The Pro race was a blur- the laps went flying by so fast that I was often surprised when the card seemed to go from 30 to 20 in a matter of minutes. Again I raced aggressively, I mean, relative to staying near the front as much as possible. This race had an early break with Matt in there, a chase groups with Alain in there, and another chase group with Adam S in there. These three groups totaled 14 guys and they eventually got together and lapped the field. Just before they caught us from behind, a field prime was announced. Your hero was patient- he waited until the field was completely through the chicane and onto the fast back straight to attack. It was not a mind blowing acceleration- but enough that all but one was caught off guard. I buried myself into the curve, clocking some major speed and apparently dragging someone along for the ride. I cant turn around and check- I'm forced to assume that someone is there in stealth mode, waiting for me to sit up so they can steal my thunder. So I just pin it.. and get out of the saddle for the last 50 meters. This afforded me a chance to take a peek and sure enough there he is, all out sprinting a few bike lengths back. I take the prime and look back- the field is still rounding the bend. My passenger gives me kind words for sticking it and I'm happily $10 richer, with completely dead legs. The field went flying past me and it took some very deep digging to get back up to speed and tag myself back into the field, but I did it, no worries. One lap later, the break catches us. Final sprint was a bit chaotic, and technically, it would have been better if no one sprinted except for the leaders, but there's pride at stake I guess and most everyone tried to get their nose up there. I was so gassed by this time, but happy to have the legs to make my mark in both races. Sadly, my Ergomo was out of juice for some reason (it has been draining completely on me whenever I leave it on the bike overnight, I just discovered), so I have maybe 20 minutes of data from the 1st race.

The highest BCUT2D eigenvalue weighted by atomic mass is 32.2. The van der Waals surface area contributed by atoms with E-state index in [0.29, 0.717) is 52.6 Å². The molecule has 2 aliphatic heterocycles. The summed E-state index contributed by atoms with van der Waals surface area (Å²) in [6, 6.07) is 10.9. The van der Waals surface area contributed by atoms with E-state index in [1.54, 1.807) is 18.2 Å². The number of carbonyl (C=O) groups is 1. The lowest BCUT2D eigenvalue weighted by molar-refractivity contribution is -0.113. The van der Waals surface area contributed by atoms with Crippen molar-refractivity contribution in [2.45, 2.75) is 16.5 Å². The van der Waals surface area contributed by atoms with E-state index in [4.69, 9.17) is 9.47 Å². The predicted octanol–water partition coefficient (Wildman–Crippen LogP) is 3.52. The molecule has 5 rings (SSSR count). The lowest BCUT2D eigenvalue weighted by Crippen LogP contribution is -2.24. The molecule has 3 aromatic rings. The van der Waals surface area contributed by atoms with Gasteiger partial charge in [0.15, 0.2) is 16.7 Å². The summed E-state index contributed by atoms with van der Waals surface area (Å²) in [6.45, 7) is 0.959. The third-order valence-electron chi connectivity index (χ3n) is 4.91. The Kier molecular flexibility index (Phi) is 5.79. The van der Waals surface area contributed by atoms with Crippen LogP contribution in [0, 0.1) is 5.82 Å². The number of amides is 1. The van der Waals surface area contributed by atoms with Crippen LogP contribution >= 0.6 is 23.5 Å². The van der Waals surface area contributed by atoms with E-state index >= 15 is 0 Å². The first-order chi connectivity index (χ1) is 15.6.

I'm proud of my team for delivering the Win and the multiple top ten results today. In the 35+ race, we were the only team with more than one guy in the top 10.. in fact we had 3 of us in the top 7! I'm very happy with this little statistic.
I would also like to salute Alain and Matt for being the kind of guys who make the rest of the team perform at a higher level. Best of luck to them on Monday at the Tour of Somerville. With Matt Kressy's upgrade to Category One this week, we now have two Millwork One Racers in the Pro race. Thanks for reading.

Saturday, May 16, 2009

Millwork One wins another one!

Matt Kressy won the 35+ Sunapee Road Race today!!!! Congratulations Matt- We are beaming with excitement at this news.
Alain and I lined up at Floyd Bennet Field in NYC and got 4th and 10th in the cold damp fog of the Pro race. This place is just like Ninigret except rectangular. Nice weekend for our team so far. Tomorrow is the Wantagh Crit.Who else raced today??
Matt we want details!

Sent from my Verizon Wireless BlackBerry

Monday, May 4, 2009

2009 Blue Hills Classic 35+